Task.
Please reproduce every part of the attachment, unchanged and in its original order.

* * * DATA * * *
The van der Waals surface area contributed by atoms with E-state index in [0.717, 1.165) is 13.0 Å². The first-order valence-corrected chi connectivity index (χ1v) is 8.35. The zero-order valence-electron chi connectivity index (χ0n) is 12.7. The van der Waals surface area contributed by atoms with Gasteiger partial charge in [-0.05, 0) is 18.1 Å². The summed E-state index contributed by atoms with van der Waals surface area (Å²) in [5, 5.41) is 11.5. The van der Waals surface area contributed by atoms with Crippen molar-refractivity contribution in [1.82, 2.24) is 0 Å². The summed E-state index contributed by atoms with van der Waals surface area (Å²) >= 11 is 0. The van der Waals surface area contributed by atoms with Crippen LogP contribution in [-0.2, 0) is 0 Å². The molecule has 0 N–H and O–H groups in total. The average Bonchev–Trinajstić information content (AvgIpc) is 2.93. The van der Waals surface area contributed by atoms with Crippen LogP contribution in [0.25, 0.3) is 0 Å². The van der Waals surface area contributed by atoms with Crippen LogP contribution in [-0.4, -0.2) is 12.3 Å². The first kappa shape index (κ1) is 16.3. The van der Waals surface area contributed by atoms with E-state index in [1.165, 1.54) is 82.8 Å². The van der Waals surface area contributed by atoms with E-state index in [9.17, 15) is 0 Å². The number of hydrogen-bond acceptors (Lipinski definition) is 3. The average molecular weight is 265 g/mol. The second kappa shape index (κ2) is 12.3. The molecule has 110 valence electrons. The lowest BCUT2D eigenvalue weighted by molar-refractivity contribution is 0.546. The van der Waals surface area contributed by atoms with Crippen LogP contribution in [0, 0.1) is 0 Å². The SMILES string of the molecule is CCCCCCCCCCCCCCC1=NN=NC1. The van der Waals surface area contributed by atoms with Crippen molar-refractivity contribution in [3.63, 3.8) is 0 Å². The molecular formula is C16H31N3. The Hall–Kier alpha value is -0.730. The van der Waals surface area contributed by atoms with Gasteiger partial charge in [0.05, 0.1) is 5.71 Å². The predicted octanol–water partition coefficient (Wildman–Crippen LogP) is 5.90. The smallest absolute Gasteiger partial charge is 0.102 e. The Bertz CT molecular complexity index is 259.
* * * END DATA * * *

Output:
The van der Waals surface area contributed by atoms with E-state index in [0.717, 1.165) is 13.0 Å². The first-order valence-corrected chi connectivity index (χ1v) is 8.35. The zero-order valence-electron chi connectivity index (χ0n) is 12.7. The van der Waals surface area contributed by atoms with Gasteiger partial charge in [-0.05, 0) is 18.1 Å². The summed E-state index contributed by atoms with van der Waals surface area (Å²) in [5, 5.41) is 11.5. The van der Waals surface area contributed by atoms with Crippen molar-refractivity contribution in [1.82, 2.24) is 0 Å². The summed E-state index contributed by atoms with van der Waals surface area (Å²) >= 11 is 0. The van der Waals surface area contributed by atoms with Crippen LogP contribution in [-0.2, 0) is 0 Å². The molecule has 0 N–H and O–H groups in total. The average Bonchev–Trinajstić information content (AvgIpc) is 2.93. The van der Waals surface area contributed by atoms with Crippen LogP contribution in [0.25, 0.3) is 0 Å². The van der Waals surface area contributed by atoms with Crippen LogP contribution in [-0.4, -0.2) is 12.3 Å². The first kappa shape index (κ1) is 16.3. The van der Waals surface area contributed by atoms with E-state index in [1.165, 1.54) is 82.8 Å². The van der Waals surface area contributed by atoms with E-state index in [9.17, 15) is 0 Å². The number of hydrogen-bond acceptors (Lipinski definition) is 3. The average molecular weight is 265 g/mol. The second kappa shape index (κ2) is 12.3. The molecule has 110 valence electrons. The lowest BCUT2D eigenvalue weighted by molar-refractivity contribution is 0.546. The van der Waals surface area contributed by atoms with Crippen LogP contribution in [0, 0.1) is 0 Å². The SMILES string of the molecule is CCCCCCCCCCCCCCC1=NN=NC1. The van der Waals surface area contributed by atoms with Crippen molar-refractivity contribution in [3.63, 3.8) is 0 Å². The molecular formula is C16H31N3. The Hall–Kier alpha value is -0.730. The van der Waals surface area contributed by atoms with Gasteiger partial charge in [0.05, 0.1) is 5.71 Å². The predicted octanol–water partition coefficient (Wildman–Crippen LogP) is 5.90. The smallest absolute Gasteiger partial charge is 0.102 e. The Bertz CT molecular complexity index is 259.